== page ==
Whilst COVID19 is impacting on us all, NASS is keen to keep driving forward as much as is possible and practical with Aspiring to Excellence, and applications are welcome. The deadline for rheumatology teams to apply is 24 July 2020 and all the application details can be found on the NASS website. For further information please contact

ARMA roundtable on Pain

In October 2019 ARMA held a roundtable bringing together people working on chronic pain from a range of perspectives to discuss what might be done to improve the experience of people living with chronic pain. Around 10–14% of people (6 – 8 million) experience moderate to severely disabling pain. Currently services and support for these people are difficult to access. Whilst not all chronic pain is musculoskeletal, osteoarthritis and back pain are associated with over half of all chronic pain, so that the lack of support is a key issue for us. 

The report of the roundtable sets out the key points made during the discussion of the issues and possible solutions, case studies of good practice and recommendations for action.

Recommendations for local health economies

  • Changing commissioning, taking a strategic population health approach to ensure money is focused on the right things.
  • Developing community, place based, networked, biopsychosocial approaches to pain – a pain MDT without walls.
  • Social prescribing to provide support for self-management and peer support at scale.
  • A local group with representation similar to that at the round table to drive change in each area.
  • There are opportunities presented by the current direction in the NHS, such as the way commissioning is changing through Integrated Care Systems and Primary Care Networks. People working in or advocating for pain services locally should engage with this work.

Recommendations for national bodies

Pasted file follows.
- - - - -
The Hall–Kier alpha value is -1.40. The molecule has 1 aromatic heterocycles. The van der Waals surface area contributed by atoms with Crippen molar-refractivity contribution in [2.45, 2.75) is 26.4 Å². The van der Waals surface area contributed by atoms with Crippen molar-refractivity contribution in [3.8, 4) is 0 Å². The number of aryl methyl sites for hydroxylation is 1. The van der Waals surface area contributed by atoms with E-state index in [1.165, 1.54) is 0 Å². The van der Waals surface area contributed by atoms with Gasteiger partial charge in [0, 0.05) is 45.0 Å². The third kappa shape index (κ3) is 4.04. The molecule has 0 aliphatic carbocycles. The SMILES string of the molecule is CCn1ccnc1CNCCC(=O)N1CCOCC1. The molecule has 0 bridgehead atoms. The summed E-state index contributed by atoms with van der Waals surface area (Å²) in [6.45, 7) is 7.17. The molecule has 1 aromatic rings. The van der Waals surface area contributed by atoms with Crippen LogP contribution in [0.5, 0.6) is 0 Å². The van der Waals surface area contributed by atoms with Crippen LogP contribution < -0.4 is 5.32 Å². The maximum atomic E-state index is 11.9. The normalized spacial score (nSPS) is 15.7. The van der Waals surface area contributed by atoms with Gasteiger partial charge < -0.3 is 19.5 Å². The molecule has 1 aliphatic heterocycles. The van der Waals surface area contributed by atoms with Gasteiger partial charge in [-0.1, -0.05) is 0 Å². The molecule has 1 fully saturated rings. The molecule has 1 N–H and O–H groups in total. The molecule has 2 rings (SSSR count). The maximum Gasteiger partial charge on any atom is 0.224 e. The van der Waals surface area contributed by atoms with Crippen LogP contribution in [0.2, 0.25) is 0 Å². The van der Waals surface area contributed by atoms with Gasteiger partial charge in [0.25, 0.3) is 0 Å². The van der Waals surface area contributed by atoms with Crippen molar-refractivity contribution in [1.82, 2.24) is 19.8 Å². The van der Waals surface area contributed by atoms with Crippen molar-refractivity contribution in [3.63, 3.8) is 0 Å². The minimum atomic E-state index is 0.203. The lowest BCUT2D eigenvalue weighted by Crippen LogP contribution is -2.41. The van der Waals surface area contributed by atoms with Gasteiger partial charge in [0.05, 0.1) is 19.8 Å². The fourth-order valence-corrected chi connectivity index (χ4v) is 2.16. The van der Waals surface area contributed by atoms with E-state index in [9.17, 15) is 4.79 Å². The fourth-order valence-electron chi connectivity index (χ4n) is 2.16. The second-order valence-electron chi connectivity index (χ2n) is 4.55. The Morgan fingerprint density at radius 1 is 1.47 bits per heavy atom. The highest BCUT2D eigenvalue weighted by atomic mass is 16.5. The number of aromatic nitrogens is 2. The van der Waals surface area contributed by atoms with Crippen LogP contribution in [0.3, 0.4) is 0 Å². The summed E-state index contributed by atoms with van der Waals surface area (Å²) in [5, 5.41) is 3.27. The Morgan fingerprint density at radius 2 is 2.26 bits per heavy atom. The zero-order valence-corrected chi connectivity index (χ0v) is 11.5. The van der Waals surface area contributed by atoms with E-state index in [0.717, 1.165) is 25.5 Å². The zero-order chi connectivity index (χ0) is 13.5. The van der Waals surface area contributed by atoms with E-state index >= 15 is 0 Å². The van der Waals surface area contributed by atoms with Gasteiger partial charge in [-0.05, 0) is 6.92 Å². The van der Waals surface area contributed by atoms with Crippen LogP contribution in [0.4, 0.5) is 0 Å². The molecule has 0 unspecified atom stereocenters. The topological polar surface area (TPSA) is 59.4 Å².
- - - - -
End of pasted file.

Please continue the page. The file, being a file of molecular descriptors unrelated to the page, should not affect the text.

• HCP education to include understanding and management of pain.
  • Education and reinforcement messages to emphasise the biopsychosocial approach.
  • Public education – including employers and public attitudes

See also: ARMA’s policy page on Pain and other posts tagged ‘chronic pain‘ on our website.

If you are referred for specialist non-urgent treatment, you currently should expect to be treated within a maximum waiting time of 18 weeks. Over the last year, the NHS has been reviewing this 18-week target. ARMA has been involved in the advisory group looking at this change.

The NHS England board meeting on 30 January announced plans to extend the testing period for proposed changes to the 18-week elective care measure into 2020/21.

This joint response was issued by National Voices, The Arthritis and Musculoskeletal Alliance, Versus Arthritis, the MS Society, the Neurological Alliance and Healthwatch England.

“We welcome NHS England’s decision today to give more time to its review of waiting times for elective care. It has been encouraging to see how NHS England’s review aimed to focus on improving people’s experiences, but in our mind, there were always questions over the timelines for looking at such a complex issue.

“The 18-week target covers a wide range of conditions with clinical outcomes and experiences affected differently by the length of time people wait. Issues such as good shared decision making, better information and ongoing support during waits also affect the experiences of people needing treatment. This is why we need more time to assess the impact of any changes to the target on people waiting for treatment.

“NHS England’s update today, is therefore, a very welcome move and shows that they are taking the feedback from patients and their organisations seriously. We look forward to continuing our work with NHS England to ensure the review comes to the right decision by 2021.”